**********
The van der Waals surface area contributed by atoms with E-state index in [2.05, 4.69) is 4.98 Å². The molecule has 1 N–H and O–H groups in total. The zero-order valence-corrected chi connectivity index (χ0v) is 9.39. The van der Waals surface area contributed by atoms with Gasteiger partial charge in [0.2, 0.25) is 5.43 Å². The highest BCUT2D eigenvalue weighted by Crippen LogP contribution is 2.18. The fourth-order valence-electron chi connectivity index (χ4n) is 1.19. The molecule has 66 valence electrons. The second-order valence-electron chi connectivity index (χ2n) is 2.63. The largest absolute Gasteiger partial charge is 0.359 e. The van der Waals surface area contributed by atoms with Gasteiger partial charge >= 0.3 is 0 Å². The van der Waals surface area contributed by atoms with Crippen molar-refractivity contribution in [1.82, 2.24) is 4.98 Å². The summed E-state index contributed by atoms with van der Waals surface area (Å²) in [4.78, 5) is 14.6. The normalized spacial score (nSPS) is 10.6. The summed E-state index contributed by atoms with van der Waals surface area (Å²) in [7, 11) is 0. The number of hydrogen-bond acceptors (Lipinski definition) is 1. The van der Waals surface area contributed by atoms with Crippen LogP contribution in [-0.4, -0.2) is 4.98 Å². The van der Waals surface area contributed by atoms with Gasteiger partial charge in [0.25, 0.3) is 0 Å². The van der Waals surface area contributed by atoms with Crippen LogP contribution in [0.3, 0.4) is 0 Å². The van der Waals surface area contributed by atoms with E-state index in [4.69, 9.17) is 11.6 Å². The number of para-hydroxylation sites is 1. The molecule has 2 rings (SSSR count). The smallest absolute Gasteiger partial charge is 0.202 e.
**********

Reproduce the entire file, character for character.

The van der Waals surface area contributed by atoms with E-state index in [2.05, 4.69) is 4.98 Å². The molecule has 1 N–H and O–H groups in total. The zero-order valence-corrected chi connectivity index (χ0v) is 9.39. The van der Waals surface area contributed by atoms with Gasteiger partial charge in [0.2, 0.25) is 5.43 Å². The highest BCUT2D eigenvalue weighted by Crippen LogP contribution is 2.18. The fourth-order valence-electron chi connectivity index (χ4n) is 1.19. The molecule has 66 valence electrons. The second-order valence-electron chi connectivity index (χ2n) is 2.63. The largest absolute Gasteiger partial charge is 0.359 e. The van der Waals surface area contributed by atoms with Gasteiger partial charge >= 0.3 is 0 Å². The van der Waals surface area contributed by atoms with Crippen molar-refractivity contribution in [1.82, 2.24) is 4.98 Å². The summed E-state index contributed by atoms with van der Waals surface area (Å²) in [4.78, 5) is 14.6. The normalized spacial score (nSPS) is 10.6. The summed E-state index contributed by atoms with van der Waals surface area (Å²) in [7, 11) is 0. The number of hydrogen-bond acceptors (Lipinski definition) is 1. The van der Waals surface area contributed by atoms with Crippen LogP contribution in [-0.4, -0.2) is 4.98 Å². The van der Waals surface area contributed by atoms with Gasteiger partial charge in [0.25, 0.3) is 0 Å². The van der Waals surface area contributed by atoms with Crippen LogP contribution in [0.3, 0.4) is 0 Å². The van der Waals surface area contributed by atoms with E-state index in [4.69, 9.17) is 11.6 Å². The number of para-hydroxylation sites is 1. The molecule has 2 rings (SSSR count). The smallest absolute Gasteiger partial charge is 0.202 e.